Totally. There is a lot that my managers know better than me and in some cases I let them guide the decisions and I can say yes or no. In terms of logistical or practical career choices my managers look after that. I am the creative. I am a highly creative person and that’s where my instincts best come into play. When I am writing a song or trying to come up with a melody… that’s where I put my foot down and know what’s good for me. I came up with the album cover, the album name, that’s all the creative stuff but in terms of booking gigs and PR, that’s all  management and booking agents and PR companies. I think the message there is know your limits and let other good people do the stuff that you can’t do.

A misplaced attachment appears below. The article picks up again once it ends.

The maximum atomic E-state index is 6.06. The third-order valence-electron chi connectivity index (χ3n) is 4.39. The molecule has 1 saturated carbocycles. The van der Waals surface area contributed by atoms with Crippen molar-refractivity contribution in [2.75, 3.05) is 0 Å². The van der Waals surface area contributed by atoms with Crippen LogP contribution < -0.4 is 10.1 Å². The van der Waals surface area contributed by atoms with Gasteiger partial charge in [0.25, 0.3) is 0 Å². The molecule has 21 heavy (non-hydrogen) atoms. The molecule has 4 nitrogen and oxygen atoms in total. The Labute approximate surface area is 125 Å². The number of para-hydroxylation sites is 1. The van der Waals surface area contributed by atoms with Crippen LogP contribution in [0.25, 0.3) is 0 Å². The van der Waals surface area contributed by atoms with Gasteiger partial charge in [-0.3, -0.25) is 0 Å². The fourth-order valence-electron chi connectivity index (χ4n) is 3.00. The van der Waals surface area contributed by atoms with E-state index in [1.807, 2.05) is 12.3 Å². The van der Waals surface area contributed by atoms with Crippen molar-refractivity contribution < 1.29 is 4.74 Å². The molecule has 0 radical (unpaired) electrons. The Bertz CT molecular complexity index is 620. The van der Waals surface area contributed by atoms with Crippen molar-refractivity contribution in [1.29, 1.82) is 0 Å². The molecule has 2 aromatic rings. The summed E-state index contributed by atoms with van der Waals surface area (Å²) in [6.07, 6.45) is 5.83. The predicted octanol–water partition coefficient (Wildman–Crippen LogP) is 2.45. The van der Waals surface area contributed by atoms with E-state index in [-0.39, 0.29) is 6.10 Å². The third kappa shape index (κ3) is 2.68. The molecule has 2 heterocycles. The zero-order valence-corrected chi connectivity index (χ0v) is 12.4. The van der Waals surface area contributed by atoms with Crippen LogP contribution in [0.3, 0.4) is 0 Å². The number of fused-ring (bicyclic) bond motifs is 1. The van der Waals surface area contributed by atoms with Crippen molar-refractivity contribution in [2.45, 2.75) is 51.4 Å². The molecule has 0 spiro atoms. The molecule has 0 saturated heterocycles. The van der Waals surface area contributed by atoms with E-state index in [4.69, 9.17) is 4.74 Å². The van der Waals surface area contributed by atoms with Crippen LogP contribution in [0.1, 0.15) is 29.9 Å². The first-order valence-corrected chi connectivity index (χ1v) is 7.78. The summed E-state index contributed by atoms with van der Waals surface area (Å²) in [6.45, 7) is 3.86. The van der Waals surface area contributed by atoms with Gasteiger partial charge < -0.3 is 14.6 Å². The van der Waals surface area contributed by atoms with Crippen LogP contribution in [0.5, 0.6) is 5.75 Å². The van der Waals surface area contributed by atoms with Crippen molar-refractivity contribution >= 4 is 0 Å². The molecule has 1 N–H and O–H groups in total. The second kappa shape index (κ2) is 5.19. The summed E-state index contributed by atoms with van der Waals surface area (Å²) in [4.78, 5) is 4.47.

You have recorded and toured with Hilltop Hoods. Triple J have been playing their track 1955 from one of the gigs and it seems like one of those performances which has been immortalised as one of their classic tracks you’ll hear forever on the radio. How special was the tour with those guys?
It was so great. I love them so much, they are like family. They are the loveliest people ever. People always ask about the crowds at the gigs but I always end up talking about them because they are such beautiful people and I am so glad they are in my life. Of course the performances were great too and audiences who probably normally wouldn’t be into me and my music.

What happens after the album and national tour?
I have no idea! They’ll probably like me to do something overseas but I’d be happy to start on another album to be honest, I have heaps of material.

Glorious Heights is out Friday August 5th.